anti-buckling vents: vents, either permanent or automatically opening (using, for example, rupture disks) in the event of a significant pressure differential across them, installed in non-spacetight bulkheads and deckheads to prevent them from behaving as de facto spacetight compartmentalizations while lacking the structural strength to serve in that role.
After a number of incidents in which decompressions caused by hull punctures and the resulting pressure differentials caused crumples and collapses of non-spacetight bulkheads, severing piping and cable runs passing through or along those bulkheads, anti-buckling vents became a standard component of celestime architecture.
(For this reason, it is important to immediately follow decompression procedures when the alarm sounds, whether or not the source of decompression appears to be in the current compartment.)
– A Space Traveler’s Dictionary
Explosive Decompression: No. Just no. (In the trope sense. Obviously it can happen in the technical sense.)
Well, with one exception. The trope quite correctly notes that it can happen if you have a really high pressure gradient, say, 8-9 atm to 1 atm. As such, some people from planets with very thick atmospheres (say, ciseflish) can suffer some serious abaryic trauma if their suit decompresses or if taken out of it – albeit rarely to the extent of literally exploding.
But whether that applies or not, it is a universal truism that sudden decompression sucks.
Continuous Decompression: Averted in exactly the hard-SFnal ways one might expect it to be. Specifically, among other things:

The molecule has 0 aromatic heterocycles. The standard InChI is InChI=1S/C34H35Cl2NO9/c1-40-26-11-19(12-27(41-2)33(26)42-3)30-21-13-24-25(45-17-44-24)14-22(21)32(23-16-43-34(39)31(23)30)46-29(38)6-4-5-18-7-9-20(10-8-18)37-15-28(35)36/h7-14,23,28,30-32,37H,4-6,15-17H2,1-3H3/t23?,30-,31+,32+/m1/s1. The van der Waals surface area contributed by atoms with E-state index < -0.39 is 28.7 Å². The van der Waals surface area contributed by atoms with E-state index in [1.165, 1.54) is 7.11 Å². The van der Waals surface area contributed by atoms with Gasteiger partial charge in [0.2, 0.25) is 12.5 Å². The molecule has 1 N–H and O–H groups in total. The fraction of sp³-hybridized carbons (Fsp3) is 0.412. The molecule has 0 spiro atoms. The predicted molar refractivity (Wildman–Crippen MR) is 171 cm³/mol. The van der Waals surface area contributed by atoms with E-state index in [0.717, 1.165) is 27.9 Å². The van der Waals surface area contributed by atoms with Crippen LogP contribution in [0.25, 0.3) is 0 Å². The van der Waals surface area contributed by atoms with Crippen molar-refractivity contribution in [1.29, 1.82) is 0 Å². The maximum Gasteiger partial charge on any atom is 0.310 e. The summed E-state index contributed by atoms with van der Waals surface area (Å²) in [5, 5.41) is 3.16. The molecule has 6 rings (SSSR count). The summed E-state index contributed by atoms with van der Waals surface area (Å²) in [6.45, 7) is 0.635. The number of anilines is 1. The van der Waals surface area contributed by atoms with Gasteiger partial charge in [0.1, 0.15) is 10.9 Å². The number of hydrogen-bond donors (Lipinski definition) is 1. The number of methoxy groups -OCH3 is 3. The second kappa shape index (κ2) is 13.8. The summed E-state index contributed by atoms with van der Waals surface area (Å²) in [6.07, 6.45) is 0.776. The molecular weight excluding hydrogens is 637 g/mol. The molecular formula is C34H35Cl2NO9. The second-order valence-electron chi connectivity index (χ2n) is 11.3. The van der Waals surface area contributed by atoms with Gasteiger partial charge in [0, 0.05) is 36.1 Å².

(a) Explosive decompression be explosive, yo. Specifically, the air doesn’t hang around producing wind and blowing things around; it leaves. But also:
(b) Most decompression is not explosive. Mostly, the air just leaks out the hole until the hole is plugged, and does not in fact lead to immediate inability to breathe (although the pressure is continuously dropping) or air currents big enough to such everything through a hole smaller than it is. It just sets off alarms and makes unpleasant shrieking sounds while people get patch kits and close spacetight doors.
Especially if it’s, say, a bullet hole in the window of a cylinder habitat, which even if left untended with all the doors open would lead to complete depressurization in, y’know, a few days. At the fastest.
Can Breathe In Space: Technically, you can do this by using a vector-control “envelope” to hold air in around you (although you will still need some means of replenishing it if you plan to do this for long, special provisions like oxygen-carrying hemocules aside). While useful to avoid ebullism and other pressure/temperature syndromes if you should find yourself in a decompressing compartment, needing to leap from airlock to airlock, etc., and it’s a lovely showy party piece… most people still prefer actual vacuum suits if they plan on stepping outside.